Streaming Music is Ripping You Off
Sharky Laguana
2.6K119

This is a great post for educators to consider bringing into class at the start of the year. It gets at two themes popular with our teen students: music and social protest. For teachers, this could be the launchpad for students’ Genius Hour efforts and/or Project-Based Learning units.

Whatever content area you teach, there is something here for you if you’re willing to be creative. I can see Social Studies teachers using this article to introduce students to the Socratic Seminar format with a great hook. Language Arts students could be tasked with crafting their own response to this post (I suggest including the use of citing outside sources — as modeled by the author — in the rubric). For Math classes, Mr. Laguana has provided plenty of data points and variables for students to manipulate in order to make caculations based on their own listening habits and favorite artists. In Science, this article could lead students to formulate a hypothesis that they use in order to gain familiarity with the Scientific Method. World Languages teachers could use this to introduce music in the target language with meaningful, Real World implications attached to the tasks. Even PE teachers could get in on the fun: rather than fight students’ cell phones in class, invite them to use their phones during warm-ups in order to stream music and track the impact they have on their favorite artists through their own exercise.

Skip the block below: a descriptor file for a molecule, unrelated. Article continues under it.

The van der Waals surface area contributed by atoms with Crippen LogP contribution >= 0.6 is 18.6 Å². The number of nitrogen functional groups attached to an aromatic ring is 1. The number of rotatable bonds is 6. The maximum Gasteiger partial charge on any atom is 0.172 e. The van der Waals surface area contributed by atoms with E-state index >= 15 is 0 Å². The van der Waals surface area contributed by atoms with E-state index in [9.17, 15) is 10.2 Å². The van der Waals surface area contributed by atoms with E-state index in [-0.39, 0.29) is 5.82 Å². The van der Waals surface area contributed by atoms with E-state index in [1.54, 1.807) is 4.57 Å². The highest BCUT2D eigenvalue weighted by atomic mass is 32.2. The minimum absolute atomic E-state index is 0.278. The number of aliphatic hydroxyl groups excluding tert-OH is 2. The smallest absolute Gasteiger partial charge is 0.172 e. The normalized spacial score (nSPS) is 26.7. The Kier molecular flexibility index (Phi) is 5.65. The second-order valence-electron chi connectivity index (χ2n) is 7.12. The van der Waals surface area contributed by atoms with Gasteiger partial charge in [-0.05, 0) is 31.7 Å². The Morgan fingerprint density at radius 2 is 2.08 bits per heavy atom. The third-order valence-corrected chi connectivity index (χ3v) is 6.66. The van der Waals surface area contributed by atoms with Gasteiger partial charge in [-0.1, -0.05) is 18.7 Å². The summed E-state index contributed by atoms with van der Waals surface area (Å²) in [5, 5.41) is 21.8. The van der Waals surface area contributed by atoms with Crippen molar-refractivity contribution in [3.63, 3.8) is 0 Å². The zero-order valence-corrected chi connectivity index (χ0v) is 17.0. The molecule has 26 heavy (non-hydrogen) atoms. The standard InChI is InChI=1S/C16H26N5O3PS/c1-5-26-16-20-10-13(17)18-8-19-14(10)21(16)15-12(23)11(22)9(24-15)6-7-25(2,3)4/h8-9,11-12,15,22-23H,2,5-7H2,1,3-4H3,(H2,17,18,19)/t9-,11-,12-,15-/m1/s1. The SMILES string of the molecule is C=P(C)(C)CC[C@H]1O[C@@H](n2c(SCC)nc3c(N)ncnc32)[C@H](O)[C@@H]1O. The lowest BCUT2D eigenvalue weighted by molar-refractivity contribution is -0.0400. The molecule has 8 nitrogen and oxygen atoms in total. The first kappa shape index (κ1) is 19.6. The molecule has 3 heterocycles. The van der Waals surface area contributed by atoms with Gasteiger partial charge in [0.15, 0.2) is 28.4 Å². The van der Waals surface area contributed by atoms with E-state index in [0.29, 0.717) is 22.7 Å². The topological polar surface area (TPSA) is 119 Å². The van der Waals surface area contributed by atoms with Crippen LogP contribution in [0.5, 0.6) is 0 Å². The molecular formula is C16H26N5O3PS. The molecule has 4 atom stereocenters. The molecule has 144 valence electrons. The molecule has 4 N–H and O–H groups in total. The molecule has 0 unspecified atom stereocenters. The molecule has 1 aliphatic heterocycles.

As an aside, I love this article not only for its content but its author. Creeper Lagoon was one of my favorite bands (I did purchase their music on CD!), so it was fun for me to reconnect with them and their music through this excellent piece.

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